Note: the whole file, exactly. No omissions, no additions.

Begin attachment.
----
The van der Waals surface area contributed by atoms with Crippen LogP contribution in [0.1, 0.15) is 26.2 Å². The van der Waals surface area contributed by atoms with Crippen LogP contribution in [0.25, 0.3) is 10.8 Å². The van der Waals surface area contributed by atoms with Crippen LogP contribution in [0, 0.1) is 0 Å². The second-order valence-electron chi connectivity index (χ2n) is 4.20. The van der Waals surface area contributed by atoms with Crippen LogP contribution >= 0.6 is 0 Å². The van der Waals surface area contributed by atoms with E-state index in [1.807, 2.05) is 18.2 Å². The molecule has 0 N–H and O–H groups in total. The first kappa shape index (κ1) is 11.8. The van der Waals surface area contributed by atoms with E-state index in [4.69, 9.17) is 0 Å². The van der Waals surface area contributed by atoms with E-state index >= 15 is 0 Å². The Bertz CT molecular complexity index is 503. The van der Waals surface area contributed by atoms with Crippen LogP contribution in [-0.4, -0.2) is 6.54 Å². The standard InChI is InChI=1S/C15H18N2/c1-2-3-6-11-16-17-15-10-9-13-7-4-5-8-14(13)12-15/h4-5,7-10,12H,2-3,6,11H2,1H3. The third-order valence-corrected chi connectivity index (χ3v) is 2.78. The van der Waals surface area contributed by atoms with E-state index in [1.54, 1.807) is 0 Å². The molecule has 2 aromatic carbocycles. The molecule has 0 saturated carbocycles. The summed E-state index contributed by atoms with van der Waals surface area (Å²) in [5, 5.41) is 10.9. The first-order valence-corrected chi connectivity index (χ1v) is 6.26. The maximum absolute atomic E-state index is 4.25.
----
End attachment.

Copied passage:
The van der Waals surface area contributed by atoms with Crippen LogP contribution in [0.1, 0.15) is 26.2 Å². The van der Waals surface area contributed by atoms with Crippen LogP contribution in [0.25, 0.3) is 10.8 Å². The van der Waals surface area contributed by atoms with Crippen LogP contribution in [0, 0.1) is 0 Å². The second-order valence-electron chi connectivity index (χ2n) is 4.20. The van der Waals surface area contributed by atoms with Crippen LogP contribution >= 0.6 is 0 Å². The van der Waals surface area contributed by atoms with E-state index in [1.807, 2.05) is 18.2 Å². The molecule has 0 N–H and O–H groups in total. The first kappa shape index (κ1) is 11.8. The van der Waals surface area contributed by atoms with E-state index in [4.69, 9.17) is 0 Å². The van der Waals surface area contributed by atoms with E-state index >= 15 is 0 Å². The Bertz CT molecular complexity index is 503. The van der Waals surface area contributed by atoms with Crippen LogP contribution in [-0.4, -0.2) is 6.54 Å². The standard InChI is InChI=1S/C15H18N2/c1-2-3-6-11-16-17-15-10-9-13-7-4-5-8-14(13)12-15/h4-5,7-10,12H,2-3,6,11H2,1H3. The third-order valence-corrected chi connectivity index (χ3v) is 2.78. The van der Waals surface area contributed by atoms with E-state index in [1.54, 1.807) is 0 Å². The molecule has 2 aromatic carbocycles. The molecule has 0 saturated carbocycles. The summed E-state index contributed by atoms with van der Waals surface area (Å²) in [5, 5.41) is 10.9. The first-order valence-corrected chi connectivity index (χ1v) is 6.26. The maximum absolute atomic E-state index is 4.25.